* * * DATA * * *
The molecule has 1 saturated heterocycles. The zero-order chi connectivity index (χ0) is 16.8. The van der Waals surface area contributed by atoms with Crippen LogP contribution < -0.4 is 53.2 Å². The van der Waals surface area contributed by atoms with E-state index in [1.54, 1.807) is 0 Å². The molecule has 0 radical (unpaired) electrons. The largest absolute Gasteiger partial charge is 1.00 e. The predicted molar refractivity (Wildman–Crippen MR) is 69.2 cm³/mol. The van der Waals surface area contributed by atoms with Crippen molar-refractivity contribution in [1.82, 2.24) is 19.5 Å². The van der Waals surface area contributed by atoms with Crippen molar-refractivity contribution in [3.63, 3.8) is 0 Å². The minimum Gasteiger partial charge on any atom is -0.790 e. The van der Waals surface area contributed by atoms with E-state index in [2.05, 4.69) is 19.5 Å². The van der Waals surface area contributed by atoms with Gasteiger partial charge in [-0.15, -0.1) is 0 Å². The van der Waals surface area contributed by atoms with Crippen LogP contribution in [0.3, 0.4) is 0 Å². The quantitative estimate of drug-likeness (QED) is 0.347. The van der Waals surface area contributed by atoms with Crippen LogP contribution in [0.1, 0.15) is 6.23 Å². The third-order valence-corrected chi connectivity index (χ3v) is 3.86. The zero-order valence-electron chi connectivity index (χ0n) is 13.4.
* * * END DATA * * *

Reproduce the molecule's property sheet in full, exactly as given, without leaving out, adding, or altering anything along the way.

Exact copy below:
The molecule has 1 saturated heterocycles. The zero-order chi connectivity index (χ0) is 16.8. The van der Waals surface area contributed by atoms with Crippen LogP contribution < -0.4 is 53.2 Å². The van der Waals surface area contributed by atoms with E-state index in [1.54, 1.807) is 0 Å². The molecule has 0 radical (unpaired) electrons. The largest absolute Gasteiger partial charge is 1.00 e. The predicted molar refractivity (Wildman–Crippen MR) is 69.2 cm³/mol. The van der Waals surface area contributed by atoms with Crippen molar-refractivity contribution in [1.82, 2.24) is 19.5 Å². The van der Waals surface area contributed by atoms with Crippen molar-refractivity contribution in [3.63, 3.8) is 0 Å². The minimum Gasteiger partial charge on any atom is -0.790 e. The van der Waals surface area contributed by atoms with E-state index in [2.05, 4.69) is 19.5 Å². The van der Waals surface area contributed by atoms with Gasteiger partial charge in [-0.15, -0.1) is 0 Å². The van der Waals surface area contributed by atoms with Crippen LogP contribution in [0.3, 0.4) is 0 Å². The quantitative estimate of drug-likeness (QED) is 0.347. The van der Waals surface area contributed by atoms with Crippen LogP contribution in [0.1, 0.15) is 6.23 Å². The third-order valence-corrected chi connectivity index (χ3v) is 3.86. The zero-order valence-electron chi connectivity index (χ0n) is 13.4.